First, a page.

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  • Last modified 152 days ago (June 21, 2017)

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From bad to worse

After house fire, tree crushes couple’s car

News editor

If all were right in the world of Tom and Cheryl Potts of Peabody, they would have ridden out Thursday’s storm in their 102-year-old two-story house at 612 N. Walnut St. in Peabody, and they still would have a car.

However, a December electrical fire rendered the house uninhabitable, forcing them to look for temporary living quarters.

“We were homeless for a while when our house burned up,” Tom Potts said. “We were in a homeless place for about two weeks, and then we stayed with my son for a bit.”

Tom, who is disabled and re tired, and Cheryl, who works in Marion, eventually moved into an apartment in the former Sharon’s Korner Kitchen building at Walnut and 2nd Sts. They parked their 1993 Honda Del Sol on 2nd St. to keep Walnut St. parking open for businesses.

As storms rolled in Thursday, the car was parked diagonally on the north side of 2nd St., partially underneath the limbs of a large Bradford pear tree, a variety susceptible to wind damage.

Swirling winds gusting to 75 miles per hour were too much for the tree to withstand. Breaking off at the trunk, it fell. Almost as perfectly as if it had been planned, it toppled lengthwise down the center of the Honda, crushing it.

“I looked out there, and the tree was down,” Potts said. “It’s the kind of luck I’m having. It couldn’t have clipped it. That’s the way it goes.”

The tree covered the car completely and blocked the north lane of 2nd St. A city crew that came to clear the debris didn’t realize a car was underneath until they tried to move it, Potts said.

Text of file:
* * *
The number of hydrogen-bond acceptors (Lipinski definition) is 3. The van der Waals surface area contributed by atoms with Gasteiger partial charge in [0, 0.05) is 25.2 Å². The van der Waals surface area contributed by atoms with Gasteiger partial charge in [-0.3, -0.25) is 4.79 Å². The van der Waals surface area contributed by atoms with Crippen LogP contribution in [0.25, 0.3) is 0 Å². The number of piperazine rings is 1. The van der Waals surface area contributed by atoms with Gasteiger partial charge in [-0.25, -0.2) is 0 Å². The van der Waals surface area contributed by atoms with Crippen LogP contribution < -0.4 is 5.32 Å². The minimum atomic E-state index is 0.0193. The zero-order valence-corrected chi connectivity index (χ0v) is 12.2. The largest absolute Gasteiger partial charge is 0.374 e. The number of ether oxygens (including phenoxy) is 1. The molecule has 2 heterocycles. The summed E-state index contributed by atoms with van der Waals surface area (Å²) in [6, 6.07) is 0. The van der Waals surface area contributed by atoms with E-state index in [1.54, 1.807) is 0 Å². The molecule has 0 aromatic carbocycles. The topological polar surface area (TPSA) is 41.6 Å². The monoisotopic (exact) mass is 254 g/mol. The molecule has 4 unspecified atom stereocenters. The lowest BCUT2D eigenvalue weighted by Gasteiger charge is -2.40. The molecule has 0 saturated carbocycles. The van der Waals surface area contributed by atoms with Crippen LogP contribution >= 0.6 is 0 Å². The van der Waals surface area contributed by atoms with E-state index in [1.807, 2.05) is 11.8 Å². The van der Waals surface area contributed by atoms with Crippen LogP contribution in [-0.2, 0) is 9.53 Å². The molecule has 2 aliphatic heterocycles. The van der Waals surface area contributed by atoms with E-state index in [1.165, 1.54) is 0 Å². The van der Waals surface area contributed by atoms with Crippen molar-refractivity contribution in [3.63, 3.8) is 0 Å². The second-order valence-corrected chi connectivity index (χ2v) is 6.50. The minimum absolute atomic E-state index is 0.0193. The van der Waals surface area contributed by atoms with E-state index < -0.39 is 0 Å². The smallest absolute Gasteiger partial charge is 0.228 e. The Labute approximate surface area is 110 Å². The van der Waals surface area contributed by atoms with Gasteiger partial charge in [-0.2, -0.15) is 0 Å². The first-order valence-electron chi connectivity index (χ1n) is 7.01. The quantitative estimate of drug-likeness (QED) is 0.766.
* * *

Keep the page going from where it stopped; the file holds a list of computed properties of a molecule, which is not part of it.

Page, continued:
“If you look at it now, it’s going the other way,” Potts said. “They screwed up the back of it real bad. It’s messed up anyhow, but that didn’t help it at all.”

The Potts also have a truck that Cheryl now uses to get to work, but “it gets really crappy mileage” and is not as good as the Honda, Potts said.

“The car was paid off, tagged, insured, and running great,” he said. “It’s a convertible. You can take the top off. I just put new tires on it, too.”

The Honda had only liability coverage, so for now the couple will have to make do with the truck.

Meanwhile, they don’t know when they will be able to move back to their fire-ravaged house. Before the fire the couple had invested about $20,000 to renovate the interior, Potts said.

“Then we had that fire and it destroyed all our efforts,” he said. “It burned the roof up, and there was a lot of smoke damage and water damage. We’re working on it all the time getting the fire damage out of it.”

Potts said he’s ready for his fortunes to change.

“It’s two bad turns in the past six months; it’s a little depressing,” he said. “I need some kind of good luck down the line. I’m running out of things to lose.”

Last modified June 21, 2017

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